NASA May Accelerate Global Precipitation Measurement Mission

One year after NASA postponed until 2012 the launch of the key spacecraft in a proposed constellation of rain-measuring satellites, the U.S. space agency is now talking about launching the core satellite in 2010.

To make the earlier launch date without pumping additional money into the Global Precipitation Measurement (GPM) mission, NASA would abandon plans to develop a state of the art satellite platform made of lightweight composites and instead buy a proven satellite design from one of three U.S. spacecraft builders.

GPM is a joint mission with the Japanese Aerospace Exploration Agency (JAXA) and other international agencies to develop a constellation of satellites that will measure precipitation, a key factor in climate studies, on a global scale. The constellation is being designed to provide data with more frequency and greater accuracy than any system or satellite launched to date.

NASA and JAXA have been collaborating for several years on the development of a core satellite carrying a Japanese-built precipitation radar and a U.S.-built precipitation microwave radiometer. European and other nations plan to complete the constellation by launching various radiometer-equipped satellites.

NASA and JAXA originally planned to launch the core satellite in 2007. But GPM was dealt a setback in 2001 when U.S. President George W. Bush directed NASA to delay the start of any new Earth science missions pending the outcome of a government-wide review he ordered of federally-funded climate change research efforts.

By the time that review wrapped up in 2003, GPM had fallen behind schedule. The following year, in the wake of Bush's unveiling of a new vision for space exploration, NASA delayed GPM an additional two years to 2012.

This year's budget request, due to be released Feb. 7, could hold better news for GPM. Ghassem Asrar, NASA's deputy associate administrator for science, said the agency wants to launch the core GPM satellite by the end of the decade and believes it can accomplish this affordably by buying the satellite from the agency's Rapid Spacecraft Acquisition catalog of flight-proven satellite platforms.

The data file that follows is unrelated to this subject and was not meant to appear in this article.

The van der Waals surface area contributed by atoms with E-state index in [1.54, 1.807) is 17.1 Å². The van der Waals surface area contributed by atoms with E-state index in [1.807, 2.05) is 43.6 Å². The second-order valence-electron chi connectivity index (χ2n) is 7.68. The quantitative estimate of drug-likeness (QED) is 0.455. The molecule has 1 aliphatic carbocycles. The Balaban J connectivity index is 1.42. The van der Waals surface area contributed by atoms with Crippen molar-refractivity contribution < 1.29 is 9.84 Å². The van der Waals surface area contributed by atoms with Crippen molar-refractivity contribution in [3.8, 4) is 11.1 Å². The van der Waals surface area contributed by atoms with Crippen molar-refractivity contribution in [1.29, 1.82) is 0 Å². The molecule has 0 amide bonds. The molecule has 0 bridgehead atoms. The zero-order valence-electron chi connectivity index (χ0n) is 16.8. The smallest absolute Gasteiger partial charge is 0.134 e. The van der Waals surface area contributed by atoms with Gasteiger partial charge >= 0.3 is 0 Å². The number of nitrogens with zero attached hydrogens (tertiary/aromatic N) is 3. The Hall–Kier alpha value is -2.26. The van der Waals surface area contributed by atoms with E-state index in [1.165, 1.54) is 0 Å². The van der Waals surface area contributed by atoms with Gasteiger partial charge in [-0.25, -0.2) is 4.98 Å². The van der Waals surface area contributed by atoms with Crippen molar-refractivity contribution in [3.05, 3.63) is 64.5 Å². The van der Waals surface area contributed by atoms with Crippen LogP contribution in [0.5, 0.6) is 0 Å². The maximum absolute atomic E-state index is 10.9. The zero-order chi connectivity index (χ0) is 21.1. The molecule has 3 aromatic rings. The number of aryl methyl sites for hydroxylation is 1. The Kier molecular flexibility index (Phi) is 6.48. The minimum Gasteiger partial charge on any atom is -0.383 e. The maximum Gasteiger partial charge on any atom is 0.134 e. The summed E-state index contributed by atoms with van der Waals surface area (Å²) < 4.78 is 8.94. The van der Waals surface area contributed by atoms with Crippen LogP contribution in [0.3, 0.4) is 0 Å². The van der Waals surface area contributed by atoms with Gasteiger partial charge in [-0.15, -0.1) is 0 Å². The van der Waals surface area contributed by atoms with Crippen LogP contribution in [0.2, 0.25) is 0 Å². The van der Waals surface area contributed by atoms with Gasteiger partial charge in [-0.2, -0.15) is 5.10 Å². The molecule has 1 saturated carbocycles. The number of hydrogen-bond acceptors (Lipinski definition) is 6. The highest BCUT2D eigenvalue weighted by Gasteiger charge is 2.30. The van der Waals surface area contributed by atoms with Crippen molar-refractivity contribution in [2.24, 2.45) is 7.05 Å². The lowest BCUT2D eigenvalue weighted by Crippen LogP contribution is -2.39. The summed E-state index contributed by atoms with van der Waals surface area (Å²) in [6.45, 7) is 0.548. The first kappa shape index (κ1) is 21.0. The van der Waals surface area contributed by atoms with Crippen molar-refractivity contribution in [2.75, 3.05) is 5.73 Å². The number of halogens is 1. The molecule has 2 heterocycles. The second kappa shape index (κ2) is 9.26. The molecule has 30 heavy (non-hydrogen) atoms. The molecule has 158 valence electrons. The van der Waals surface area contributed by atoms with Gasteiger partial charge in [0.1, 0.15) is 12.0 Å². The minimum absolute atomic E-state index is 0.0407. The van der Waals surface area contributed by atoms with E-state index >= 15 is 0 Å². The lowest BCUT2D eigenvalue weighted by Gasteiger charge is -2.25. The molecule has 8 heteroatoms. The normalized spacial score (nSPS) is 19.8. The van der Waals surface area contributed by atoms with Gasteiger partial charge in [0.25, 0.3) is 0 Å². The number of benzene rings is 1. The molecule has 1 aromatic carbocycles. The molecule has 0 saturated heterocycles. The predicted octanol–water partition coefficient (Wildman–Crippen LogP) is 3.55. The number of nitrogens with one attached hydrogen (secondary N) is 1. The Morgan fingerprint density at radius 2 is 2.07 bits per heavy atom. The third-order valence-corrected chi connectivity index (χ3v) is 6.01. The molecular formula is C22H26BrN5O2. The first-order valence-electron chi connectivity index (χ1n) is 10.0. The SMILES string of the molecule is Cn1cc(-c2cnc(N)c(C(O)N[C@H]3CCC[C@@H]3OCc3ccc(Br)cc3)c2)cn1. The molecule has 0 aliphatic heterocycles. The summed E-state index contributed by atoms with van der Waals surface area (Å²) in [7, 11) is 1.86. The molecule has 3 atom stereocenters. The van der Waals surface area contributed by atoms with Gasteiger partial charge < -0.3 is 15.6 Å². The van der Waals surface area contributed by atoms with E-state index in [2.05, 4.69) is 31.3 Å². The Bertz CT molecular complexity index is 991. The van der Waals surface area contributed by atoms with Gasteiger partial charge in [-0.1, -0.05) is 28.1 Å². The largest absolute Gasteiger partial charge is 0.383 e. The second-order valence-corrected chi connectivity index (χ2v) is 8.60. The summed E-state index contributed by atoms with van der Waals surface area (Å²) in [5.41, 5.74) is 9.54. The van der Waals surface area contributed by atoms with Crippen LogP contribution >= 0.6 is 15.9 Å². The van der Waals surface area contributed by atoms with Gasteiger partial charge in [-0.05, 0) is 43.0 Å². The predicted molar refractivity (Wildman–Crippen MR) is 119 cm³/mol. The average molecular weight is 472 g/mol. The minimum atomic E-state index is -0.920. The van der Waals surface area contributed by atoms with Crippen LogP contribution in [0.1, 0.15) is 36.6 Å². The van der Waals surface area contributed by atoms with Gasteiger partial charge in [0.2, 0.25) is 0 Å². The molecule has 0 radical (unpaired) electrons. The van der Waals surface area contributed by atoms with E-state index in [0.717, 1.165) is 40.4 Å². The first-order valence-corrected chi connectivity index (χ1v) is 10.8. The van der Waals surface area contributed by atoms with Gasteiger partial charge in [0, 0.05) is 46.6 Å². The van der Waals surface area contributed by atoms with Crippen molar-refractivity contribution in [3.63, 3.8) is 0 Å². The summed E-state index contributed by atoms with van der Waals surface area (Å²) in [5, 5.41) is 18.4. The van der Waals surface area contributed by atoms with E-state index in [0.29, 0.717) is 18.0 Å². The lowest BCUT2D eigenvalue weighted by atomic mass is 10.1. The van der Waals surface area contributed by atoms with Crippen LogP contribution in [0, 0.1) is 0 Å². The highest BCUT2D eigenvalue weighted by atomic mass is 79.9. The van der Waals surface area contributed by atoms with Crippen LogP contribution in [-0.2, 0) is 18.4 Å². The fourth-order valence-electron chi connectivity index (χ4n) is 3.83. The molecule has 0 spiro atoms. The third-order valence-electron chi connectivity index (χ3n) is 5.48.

"We have set a goal for ourselves to launch the mission by the end of the decade, around 2010. That would be roughly two years earlier than what was put into the budget last year," Asrar said in an interview. "As part of achieving this goal, we are looking at all ways of getting the mission done. One is to buy the spacecraft through the catalog."

NASA has been looking at satellite designs from the three American vendors included in the spacecraft catalog: Ball Aerospace, Orbital Sciences Corp., and General Dynamics C4 Systems (which acquired small satellite builder Spectrum Astro in July 2004).

Asrar said NASA is confident it can find a spacecraft in the catalog that meets its requirements and expects to select a vendor by this summer. Industry officials said they expect NASA to narrow the field from three vendors down to two in the weeks ahead.

If NASA goes with one of the spacecraft designs in the catalogue, it would scrap plans to have the Goddard Space Flight Center in Greenbelt, Md. build the satellite in house.

Goddard has been designing a satellite made almost entirely of lightweight composite materials. Although there are satellites in orbit today with composite components, Asrar said GPM would have been NASA's first fully composite spacecraft.

NASA and JAXA plan to launch GPM along with another satellite on a Japanese H-2A rocket. Although any comparable satellite bought through the Rapid catalog would be heavier than one made almost entirely of composite materials, Asrar said all of the satellites NASA is considering for the mission could still be dual manifested on an H-2A without giving up any capability.

NASA and JAXA are expected to finalize GPM's target launch date by year's end. Before then, NASA plans to select a company by the end of February to build the satellite's microwave radiometer and choose one of the spacecraft designs from the Rapid catalog.

"Once the spacecraft and instrument are selected, we will be in a dialogue with Japan to finalize the launch manifest," Asrar said. "We are hoping by fall this year to nail down the launch year."

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Editor-in-Chief, SpaceNews

Brian Berger is the Editor-in-Chief of SpaceNews, a bi-weekly space industry news magazine, and He joined SpaceNews covering NASA in 1998 and was named Senior Staff Writer in 2004 before becoming Deputy Editor in 2008. Brian's reporting on NASA's 2003 Columbia space shuttle accident and received the Communications Award from the National Space Club Huntsville Chapter in 2019. Brian received a bachelor's degree in magazine production and editing from Ohio University's E.W. Scripps School of Journalism.